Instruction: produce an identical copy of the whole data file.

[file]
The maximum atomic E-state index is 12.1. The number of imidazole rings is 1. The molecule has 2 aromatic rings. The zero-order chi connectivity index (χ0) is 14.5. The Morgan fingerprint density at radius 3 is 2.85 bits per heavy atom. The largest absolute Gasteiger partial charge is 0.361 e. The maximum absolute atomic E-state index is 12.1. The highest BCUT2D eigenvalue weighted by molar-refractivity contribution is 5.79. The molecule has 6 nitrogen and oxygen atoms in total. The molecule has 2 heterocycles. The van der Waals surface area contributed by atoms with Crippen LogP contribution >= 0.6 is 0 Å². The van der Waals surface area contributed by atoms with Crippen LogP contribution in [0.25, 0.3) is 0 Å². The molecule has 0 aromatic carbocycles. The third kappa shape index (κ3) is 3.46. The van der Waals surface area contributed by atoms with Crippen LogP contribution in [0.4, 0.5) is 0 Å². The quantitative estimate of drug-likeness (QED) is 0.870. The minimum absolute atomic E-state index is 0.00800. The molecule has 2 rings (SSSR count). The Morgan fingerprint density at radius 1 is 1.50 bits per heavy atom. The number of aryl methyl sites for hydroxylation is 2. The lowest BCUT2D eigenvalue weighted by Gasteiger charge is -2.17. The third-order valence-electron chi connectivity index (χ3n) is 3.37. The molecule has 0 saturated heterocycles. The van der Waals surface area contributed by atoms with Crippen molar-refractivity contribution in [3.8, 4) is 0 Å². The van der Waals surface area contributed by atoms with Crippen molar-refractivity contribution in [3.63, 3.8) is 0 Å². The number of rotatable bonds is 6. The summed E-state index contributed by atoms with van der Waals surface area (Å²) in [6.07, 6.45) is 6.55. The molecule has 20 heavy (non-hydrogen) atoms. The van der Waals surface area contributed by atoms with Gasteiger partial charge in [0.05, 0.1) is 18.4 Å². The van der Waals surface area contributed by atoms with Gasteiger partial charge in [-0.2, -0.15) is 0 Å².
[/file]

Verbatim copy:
The maximum atomic E-state index is 12.1. The number of imidazole rings is 1. The molecule has 2 aromatic rings. The zero-order chi connectivity index (χ0) is 14.5. The Morgan fingerprint density at radius 3 is 2.85 bits per heavy atom. The largest absolute Gasteiger partial charge is 0.361 e. The maximum absolute atomic E-state index is 12.1. The highest BCUT2D eigenvalue weighted by molar-refractivity contribution is 5.79. The molecule has 6 nitrogen and oxygen atoms in total. The molecule has 2 heterocycles. The van der Waals surface area contributed by atoms with Crippen LogP contribution >= 0.6 is 0 Å². The van der Waals surface area contributed by atoms with Crippen LogP contribution in [0.25, 0.3) is 0 Å². The molecule has 0 aromatic carbocycles. The third kappa shape index (κ3) is 3.46. The van der Waals surface area contributed by atoms with Crippen LogP contribution in [0.4, 0.5) is 0 Å². The quantitative estimate of drug-likeness (QED) is 0.870. The minimum absolute atomic E-state index is 0.00800. The molecule has 2 rings (SSSR count). The Morgan fingerprint density at radius 1 is 1.50 bits per heavy atom. The number of aryl methyl sites for hydroxylation is 2. The lowest BCUT2D eigenvalue weighted by Gasteiger charge is -2.17. The third-order valence-electron chi connectivity index (χ3n) is 3.37. The molecule has 0 saturated heterocycles. The van der Waals surface area contributed by atoms with Crippen molar-refractivity contribution in [3.8, 4) is 0 Å². The van der Waals surface area contributed by atoms with Crippen molar-refractivity contribution in [3.63, 3.8) is 0 Å². The number of rotatable bonds is 6. The summed E-state index contributed by atoms with van der Waals surface area (Å²) in [6.07, 6.45) is 6.55. The molecule has 20 heavy (non-hydrogen) atoms. The van der Waals surface area contributed by atoms with Gasteiger partial charge in [0.05, 0.1) is 18.4 Å². The van der Waals surface area contributed by atoms with Gasteiger partial charge in [-0.2, -0.15) is 0 Å².